Insulin Pumps May Work Better Than Shots In Type 1 Diabetes

    (BlackDoctor.org) — A new evidence review suggests that using a pump to deliver insulin continuously — instead of taking three or more daily injections — might result in better control of blood sugar for people with type 1 diabetes.

    “The findings of this review tell us that both continuous subcutaneous insulin infusion and multiple injections correct blood glucose levels. However, [continuous infusion] may be better for reducing harmful fluctuations in blood glucose,” said lead author Marie Misso, Ph.D.

    Type 1 diabetes — which used to be known as juvenile diabetes — results when the pancreas is not able to secrete enough insulin, causing the levels of glucose (or sugar) in the blood to rise.

    Chronically high blood glucose can lead to heart attacks, circulation problems and blindness. Low levels can lead to unconsciousness and even death. Type 1 diabetes is one of the most common chronic diseases of childhood.

    Most people with the condition control their glucose by injecting themselves with insulin three or more times per day. Others choose to use a pump, which gives continual, smaller doses of insulin without the discomfort of injections.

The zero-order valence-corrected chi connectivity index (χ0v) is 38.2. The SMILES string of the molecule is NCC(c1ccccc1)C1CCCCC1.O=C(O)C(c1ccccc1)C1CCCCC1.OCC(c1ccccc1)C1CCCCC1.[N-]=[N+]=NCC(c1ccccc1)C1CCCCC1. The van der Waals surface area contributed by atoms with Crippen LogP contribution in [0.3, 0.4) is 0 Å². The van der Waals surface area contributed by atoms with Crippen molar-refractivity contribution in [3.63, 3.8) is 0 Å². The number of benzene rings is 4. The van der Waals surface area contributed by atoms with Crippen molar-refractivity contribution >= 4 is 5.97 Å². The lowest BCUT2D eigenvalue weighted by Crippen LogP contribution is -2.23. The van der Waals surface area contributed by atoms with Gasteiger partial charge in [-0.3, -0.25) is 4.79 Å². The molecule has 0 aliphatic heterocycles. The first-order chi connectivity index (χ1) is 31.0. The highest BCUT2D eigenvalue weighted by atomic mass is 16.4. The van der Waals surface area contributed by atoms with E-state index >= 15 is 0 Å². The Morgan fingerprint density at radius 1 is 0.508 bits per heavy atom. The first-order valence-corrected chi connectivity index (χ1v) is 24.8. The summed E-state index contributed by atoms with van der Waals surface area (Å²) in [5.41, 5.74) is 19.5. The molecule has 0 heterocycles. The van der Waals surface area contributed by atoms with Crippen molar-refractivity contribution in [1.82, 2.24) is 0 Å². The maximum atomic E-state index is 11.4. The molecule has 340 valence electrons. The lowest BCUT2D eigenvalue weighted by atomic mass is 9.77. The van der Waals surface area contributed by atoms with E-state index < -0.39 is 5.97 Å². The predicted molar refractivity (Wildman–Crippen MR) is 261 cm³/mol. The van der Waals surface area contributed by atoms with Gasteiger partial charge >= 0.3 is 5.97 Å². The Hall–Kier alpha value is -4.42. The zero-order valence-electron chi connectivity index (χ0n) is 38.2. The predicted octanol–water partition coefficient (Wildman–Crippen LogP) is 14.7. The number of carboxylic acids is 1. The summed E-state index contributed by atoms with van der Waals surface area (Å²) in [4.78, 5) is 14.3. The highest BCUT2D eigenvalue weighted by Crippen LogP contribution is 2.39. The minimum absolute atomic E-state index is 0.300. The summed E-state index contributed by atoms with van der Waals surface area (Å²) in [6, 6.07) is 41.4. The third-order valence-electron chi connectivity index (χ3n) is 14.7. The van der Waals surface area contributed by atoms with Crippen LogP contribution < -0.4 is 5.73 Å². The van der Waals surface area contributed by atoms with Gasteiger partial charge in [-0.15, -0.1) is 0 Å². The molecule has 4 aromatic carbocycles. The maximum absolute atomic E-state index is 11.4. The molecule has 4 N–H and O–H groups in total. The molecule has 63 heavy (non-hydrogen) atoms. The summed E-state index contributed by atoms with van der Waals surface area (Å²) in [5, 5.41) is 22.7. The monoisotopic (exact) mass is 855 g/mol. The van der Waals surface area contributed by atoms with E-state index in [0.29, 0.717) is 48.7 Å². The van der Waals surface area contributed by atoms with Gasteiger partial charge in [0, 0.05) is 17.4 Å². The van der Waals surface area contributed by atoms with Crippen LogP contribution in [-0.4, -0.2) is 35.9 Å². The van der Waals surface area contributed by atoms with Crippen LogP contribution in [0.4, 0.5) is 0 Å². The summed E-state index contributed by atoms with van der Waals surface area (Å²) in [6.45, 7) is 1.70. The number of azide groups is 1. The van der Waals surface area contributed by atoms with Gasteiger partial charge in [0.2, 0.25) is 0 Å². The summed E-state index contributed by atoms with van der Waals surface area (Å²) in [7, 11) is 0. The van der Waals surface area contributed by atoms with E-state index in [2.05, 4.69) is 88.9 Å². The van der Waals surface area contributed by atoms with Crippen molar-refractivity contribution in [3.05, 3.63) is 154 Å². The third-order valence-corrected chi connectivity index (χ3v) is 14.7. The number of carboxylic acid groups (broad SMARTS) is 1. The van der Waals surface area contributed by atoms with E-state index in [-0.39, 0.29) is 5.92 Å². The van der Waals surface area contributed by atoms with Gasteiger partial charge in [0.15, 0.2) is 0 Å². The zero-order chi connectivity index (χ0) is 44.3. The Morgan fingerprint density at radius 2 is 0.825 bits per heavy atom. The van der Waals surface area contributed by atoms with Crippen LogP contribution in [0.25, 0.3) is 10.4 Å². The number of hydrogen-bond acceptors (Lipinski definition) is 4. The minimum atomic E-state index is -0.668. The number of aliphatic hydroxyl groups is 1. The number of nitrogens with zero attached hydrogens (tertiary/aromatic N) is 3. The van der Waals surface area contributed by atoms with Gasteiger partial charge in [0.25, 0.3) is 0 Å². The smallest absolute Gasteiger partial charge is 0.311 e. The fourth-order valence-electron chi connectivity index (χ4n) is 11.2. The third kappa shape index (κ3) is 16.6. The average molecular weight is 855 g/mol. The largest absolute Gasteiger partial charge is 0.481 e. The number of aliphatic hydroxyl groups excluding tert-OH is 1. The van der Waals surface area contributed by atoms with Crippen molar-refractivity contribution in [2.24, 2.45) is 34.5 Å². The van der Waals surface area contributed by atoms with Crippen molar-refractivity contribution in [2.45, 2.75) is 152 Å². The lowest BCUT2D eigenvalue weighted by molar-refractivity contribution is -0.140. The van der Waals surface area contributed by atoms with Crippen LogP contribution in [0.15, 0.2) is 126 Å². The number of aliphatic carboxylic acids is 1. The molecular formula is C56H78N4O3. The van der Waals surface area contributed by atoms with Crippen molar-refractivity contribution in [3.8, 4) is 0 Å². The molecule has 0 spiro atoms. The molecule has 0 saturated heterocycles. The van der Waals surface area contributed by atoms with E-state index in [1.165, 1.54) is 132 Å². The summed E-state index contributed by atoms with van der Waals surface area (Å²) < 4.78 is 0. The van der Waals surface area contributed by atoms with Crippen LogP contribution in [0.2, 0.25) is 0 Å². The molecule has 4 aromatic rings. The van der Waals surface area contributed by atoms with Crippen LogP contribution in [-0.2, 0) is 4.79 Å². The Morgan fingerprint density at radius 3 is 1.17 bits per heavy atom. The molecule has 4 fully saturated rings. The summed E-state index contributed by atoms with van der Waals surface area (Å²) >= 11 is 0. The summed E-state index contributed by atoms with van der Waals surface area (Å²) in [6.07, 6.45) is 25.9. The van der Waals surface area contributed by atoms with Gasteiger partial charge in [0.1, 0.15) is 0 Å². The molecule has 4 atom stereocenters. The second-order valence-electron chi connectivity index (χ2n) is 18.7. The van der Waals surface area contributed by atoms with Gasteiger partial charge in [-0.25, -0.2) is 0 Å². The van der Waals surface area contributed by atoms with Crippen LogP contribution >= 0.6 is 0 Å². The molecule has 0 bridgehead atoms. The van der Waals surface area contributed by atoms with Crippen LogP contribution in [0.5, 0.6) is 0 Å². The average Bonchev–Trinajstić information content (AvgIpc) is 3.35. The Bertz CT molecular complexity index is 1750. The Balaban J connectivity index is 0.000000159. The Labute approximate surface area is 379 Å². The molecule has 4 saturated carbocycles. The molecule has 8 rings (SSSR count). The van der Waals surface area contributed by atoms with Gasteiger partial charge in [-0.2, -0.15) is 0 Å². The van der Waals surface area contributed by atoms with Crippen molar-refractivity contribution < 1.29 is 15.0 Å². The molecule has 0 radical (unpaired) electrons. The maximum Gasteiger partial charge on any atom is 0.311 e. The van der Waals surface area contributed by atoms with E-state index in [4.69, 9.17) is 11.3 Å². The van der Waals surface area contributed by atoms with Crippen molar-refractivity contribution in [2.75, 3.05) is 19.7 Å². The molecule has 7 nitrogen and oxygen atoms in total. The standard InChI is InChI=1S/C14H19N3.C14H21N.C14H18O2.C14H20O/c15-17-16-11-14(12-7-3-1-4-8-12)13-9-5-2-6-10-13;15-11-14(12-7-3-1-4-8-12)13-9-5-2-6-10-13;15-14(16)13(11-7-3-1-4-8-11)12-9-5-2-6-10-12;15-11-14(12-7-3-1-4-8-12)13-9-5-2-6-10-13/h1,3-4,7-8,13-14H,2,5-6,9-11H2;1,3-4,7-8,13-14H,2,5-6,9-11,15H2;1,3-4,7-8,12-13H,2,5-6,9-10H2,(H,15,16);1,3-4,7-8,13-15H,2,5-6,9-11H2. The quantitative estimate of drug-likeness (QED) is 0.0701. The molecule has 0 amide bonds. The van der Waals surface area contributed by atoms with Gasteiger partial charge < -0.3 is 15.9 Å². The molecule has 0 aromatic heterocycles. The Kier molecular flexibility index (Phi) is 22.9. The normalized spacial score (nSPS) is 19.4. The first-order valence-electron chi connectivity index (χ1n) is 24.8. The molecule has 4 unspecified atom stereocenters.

“There are numerous studies that evaluate these treatments, but most are of poor quality,” said Misso, a research fellow at the Monash Institute of Health Services Research in Clayton, Australia. “So there has been uncertainty about which treatment is best for maintaining consistent levels of blood glucose and reducing harmful fluctuations.”

    In the new review, Misso and colleagues analyzed the results of 23 studies that assigned 976 adults and children to one of the two interventions randomly. Researchers looked at measures such as levels of hemoglobin A1c (or HbA1c), a widely used marker for assessing long-term glucose control. They also looked at the incidence of both high and low blood glucose.

    The review appears in the latest issue of The Cochrane Library, a publication of the Cochrane Collaboration, an international organization that evaluates medical research. Systematic reviews draw evidence-based conclusions about medical practice after considering both the content and quality of existing medical trials on a topic.

    While participants using the insulin pump had significantly lower HbA1c levels than those using multiple daily injections, no differences existed between the two for non-severe low blood glucose levels. However, there appeared to be a reduction in severe incidents of low blood glucose among those using the pump.

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